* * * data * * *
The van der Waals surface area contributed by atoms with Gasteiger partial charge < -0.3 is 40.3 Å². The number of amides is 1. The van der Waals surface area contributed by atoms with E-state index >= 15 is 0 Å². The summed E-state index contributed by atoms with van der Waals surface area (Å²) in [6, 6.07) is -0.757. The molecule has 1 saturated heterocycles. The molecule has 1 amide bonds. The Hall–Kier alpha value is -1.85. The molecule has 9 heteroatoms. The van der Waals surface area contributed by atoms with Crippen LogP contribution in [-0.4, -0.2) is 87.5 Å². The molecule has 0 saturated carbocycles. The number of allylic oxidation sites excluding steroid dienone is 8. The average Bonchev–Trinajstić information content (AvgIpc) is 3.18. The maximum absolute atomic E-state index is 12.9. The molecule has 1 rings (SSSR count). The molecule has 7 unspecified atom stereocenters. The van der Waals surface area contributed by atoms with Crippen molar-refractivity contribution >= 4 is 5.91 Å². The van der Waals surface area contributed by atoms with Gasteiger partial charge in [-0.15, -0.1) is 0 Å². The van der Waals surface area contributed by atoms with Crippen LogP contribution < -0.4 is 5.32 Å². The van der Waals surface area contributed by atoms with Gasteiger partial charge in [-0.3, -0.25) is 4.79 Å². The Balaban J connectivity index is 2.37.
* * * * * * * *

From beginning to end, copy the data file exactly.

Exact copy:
The van der Waals surface area contributed by atoms with Gasteiger partial charge < -0.3 is 40.3 Å². The number of amides is 1. The van der Waals surface area contributed by atoms with E-state index >= 15 is 0 Å². The summed E-state index contributed by atoms with van der Waals surface area (Å²) in [6, 6.07) is -0.757. The molecule has 1 saturated heterocycles. The molecule has 1 amide bonds. The Hall–Kier alpha value is -1.85. The molecule has 9 heteroatoms. The van der Waals surface area contributed by atoms with Crippen LogP contribution in [-0.4, -0.2) is 87.5 Å². The molecule has 0 saturated carbocycles. The number of allylic oxidation sites excluding steroid dienone is 8. The average Bonchev–Trinajstić information content (AvgIpc) is 3.18. The maximum absolute atomic E-state index is 12.9. The molecule has 1 rings (SSSR count). The molecule has 7 unspecified atom stereocenters. The van der Waals surface area contributed by atoms with Crippen molar-refractivity contribution >= 4 is 5.91 Å². The van der Waals surface area contributed by atoms with Gasteiger partial charge in [-0.15, -0.1) is 0 Å². The van der Waals surface area contributed by atoms with Crippen LogP contribution < -0.4 is 5.32 Å². The van der Waals surface area contributed by atoms with Gasteiger partial charge in [-0.3, -0.25) is 4.79 Å². The Balaban J connectivity index is 2.37.